When plants are bulked during the late summer or early fall, it is important to keep them cool until a few weeks before shipping. Flowering is a function of temperature, if exposed to warm temperatures, you could have flowering plants before there are sales for them. I find it is helpful to provide cooling, holding temperatures less than 50º F during the winter months up to about four weeks before flowering is desired. Depending on geographic location, forcing facility and stage of development of the plant, it is often only necessary to run temperatures of 50-60º F for 3-4 weeks prior to shipping.

It is possible to spring pot a crop of pulmonaria, but it is often more difficult to obtain predictable flowering on full sized plants. For example, the plugs obtained and planted often bloom before they bulk up enough to fill out their container. They will grow and continue to fill out after flowering. I recommend removing the spent flowers to improve the aesthetic appearance and to decrease the time it takes to produce a full pot. When spring potting, it is usually better to use larger starter materials, such as 21-cell plugs, which will most often provide a quicker finishing time. Spring-planted materials are usually grown at warmer temperatures (60-68º F) to promote vegetative growth. ‘Polar Splash’ has great market appeal with or without bloom.

Pests and Diseases

The primary insect pests of ‘Polar Splash’ are aphids and slugs. Generally, I control both of these pests as needed. Routine scouting should be sufficient to determine the presence of both aphids and slugs.

Aphids can be detected on or near fresh new growth. Frequently, when found, they are in surprisingly high quantities, especially if they have gone undetected in previous weeks. There are a number of good insecticides on the market that are both safe and effective at controlling aphids on pulmonaria.

Slugs are often hard to detect, but the plant injury they leave behind will often indicate their presence. Plant injury from slugs appears as irregularly shaped holes with smooth edges. Most often, a slime trail is present on the surface of the leaves near the feeding injury. To control slugs spread a commercial slug bait product such as Deadline (Amvac Chem¬ical) or Sluggo (Western Farm Service) around the production facility.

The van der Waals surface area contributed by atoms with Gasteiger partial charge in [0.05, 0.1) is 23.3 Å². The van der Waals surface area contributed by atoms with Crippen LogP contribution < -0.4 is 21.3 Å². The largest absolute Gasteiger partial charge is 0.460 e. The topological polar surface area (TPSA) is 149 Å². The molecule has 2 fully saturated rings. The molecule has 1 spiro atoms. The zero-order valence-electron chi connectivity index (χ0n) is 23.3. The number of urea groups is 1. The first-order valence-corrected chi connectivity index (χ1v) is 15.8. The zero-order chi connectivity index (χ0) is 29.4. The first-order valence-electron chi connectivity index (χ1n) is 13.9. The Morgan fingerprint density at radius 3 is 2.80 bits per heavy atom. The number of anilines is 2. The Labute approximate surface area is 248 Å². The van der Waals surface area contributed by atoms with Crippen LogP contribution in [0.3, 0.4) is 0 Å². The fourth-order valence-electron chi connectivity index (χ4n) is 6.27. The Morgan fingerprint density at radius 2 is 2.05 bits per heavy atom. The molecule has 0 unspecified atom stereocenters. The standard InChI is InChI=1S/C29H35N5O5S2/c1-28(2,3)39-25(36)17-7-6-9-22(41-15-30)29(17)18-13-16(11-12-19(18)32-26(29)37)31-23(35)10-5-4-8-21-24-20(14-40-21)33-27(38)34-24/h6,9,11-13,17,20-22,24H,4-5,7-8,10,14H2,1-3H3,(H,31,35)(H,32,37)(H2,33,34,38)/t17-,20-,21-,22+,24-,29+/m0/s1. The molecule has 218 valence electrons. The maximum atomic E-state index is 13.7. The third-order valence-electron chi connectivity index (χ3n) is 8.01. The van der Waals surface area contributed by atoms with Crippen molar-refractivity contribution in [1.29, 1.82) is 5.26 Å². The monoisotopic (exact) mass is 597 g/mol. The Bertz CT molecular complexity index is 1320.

Powdery mildew is commonly observed on pulmonaria cultivars. At first, powdery mildew appears as small, white, talcum-like colonies on the upper leaf surfaces, but under the right conditions may engulf the plant with a powdery appearance. To control this disease, I have found that it is best to manage the environment by providing the proper plant spacing and adequate air movement and controlling the humidity. However, if desired, you can follow a preventative spray program using the appropriate chemicals. I have observed good results by rotating Compass (Olympic), Heritage (Syngenta), Pipron (SePRO), Systhane (Dow AgroSciences) and Terraguard (Crompton/Uniroyal) as a preventative powdery mildew program.

Availability

Pulmonaria ‘Polar Splash’ is a Terra Nova Classic perennial at Terra Nova Nurseries, Tigard, Ore. Unrooted cuttings can be obtained through McGregor Sales and other plant brokers. Rooted liners or finished containers can be obtained from many reputable companies across the country.

About The Author

Paul Pilon is head grower at Sawyer Nursery, Hudsonville, Mich. He can be reached by E-mail at paul@perennial-solutions.com.